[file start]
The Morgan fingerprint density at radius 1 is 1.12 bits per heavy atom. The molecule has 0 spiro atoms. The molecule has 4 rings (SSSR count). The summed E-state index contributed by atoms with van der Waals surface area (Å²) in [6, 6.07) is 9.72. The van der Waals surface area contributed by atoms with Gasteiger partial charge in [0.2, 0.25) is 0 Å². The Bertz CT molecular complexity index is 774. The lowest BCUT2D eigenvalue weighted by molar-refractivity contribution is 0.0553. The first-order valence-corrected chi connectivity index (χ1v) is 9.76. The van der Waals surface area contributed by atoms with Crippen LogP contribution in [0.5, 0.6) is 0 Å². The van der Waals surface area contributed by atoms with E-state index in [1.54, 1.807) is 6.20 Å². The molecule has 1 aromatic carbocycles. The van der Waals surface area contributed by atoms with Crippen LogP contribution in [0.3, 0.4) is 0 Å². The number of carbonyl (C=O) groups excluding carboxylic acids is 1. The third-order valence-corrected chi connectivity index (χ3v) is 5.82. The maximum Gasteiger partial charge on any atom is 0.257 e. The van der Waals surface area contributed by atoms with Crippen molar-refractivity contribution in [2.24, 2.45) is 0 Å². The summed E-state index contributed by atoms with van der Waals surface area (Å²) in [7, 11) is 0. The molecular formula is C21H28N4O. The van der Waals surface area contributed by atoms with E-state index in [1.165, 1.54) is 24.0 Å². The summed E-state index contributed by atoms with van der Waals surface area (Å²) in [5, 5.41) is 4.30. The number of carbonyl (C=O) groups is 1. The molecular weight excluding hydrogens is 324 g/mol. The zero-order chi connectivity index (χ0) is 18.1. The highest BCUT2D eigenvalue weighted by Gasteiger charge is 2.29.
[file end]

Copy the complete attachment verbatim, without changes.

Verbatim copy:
The Morgan fingerprint density at radius 1 is 1.12 bits per heavy atom. The molecule has 0 spiro atoms. The molecule has 4 rings (SSSR count). The summed E-state index contributed by atoms with van der Waals surface area (Å²) in [6, 6.07) is 9.72. The van der Waals surface area contributed by atoms with Gasteiger partial charge in [0.2, 0.25) is 0 Å². The Bertz CT molecular complexity index is 774. The lowest BCUT2D eigenvalue weighted by molar-refractivity contribution is 0.0553. The first-order valence-corrected chi connectivity index (χ1v) is 9.76. The van der Waals surface area contributed by atoms with Crippen LogP contribution in [0.5, 0.6) is 0 Å². The van der Waals surface area contributed by atoms with E-state index in [1.54, 1.807) is 6.20 Å². The molecule has 1 aromatic carbocycles. The van der Waals surface area contributed by atoms with Crippen LogP contribution in [0.3, 0.4) is 0 Å². The number of carbonyl (C=O) groups excluding carboxylic acids is 1. The third-order valence-corrected chi connectivity index (χ3v) is 5.82. The maximum Gasteiger partial charge on any atom is 0.257 e. The van der Waals surface area contributed by atoms with Crippen molar-refractivity contribution in [2.24, 2.45) is 0 Å². The summed E-state index contributed by atoms with van der Waals surface area (Å²) in [7, 11) is 0. The molecular formula is C21H28N4O. The van der Waals surface area contributed by atoms with E-state index in [1.165, 1.54) is 24.0 Å². The summed E-state index contributed by atoms with van der Waals surface area (Å²) in [5, 5.41) is 4.30. The number of carbonyl (C=O) groups is 1. The molecular weight excluding hydrogens is 324 g/mol. The zero-order chi connectivity index (χ0) is 18.1. The highest BCUT2D eigenvalue weighted by Gasteiger charge is 2.29.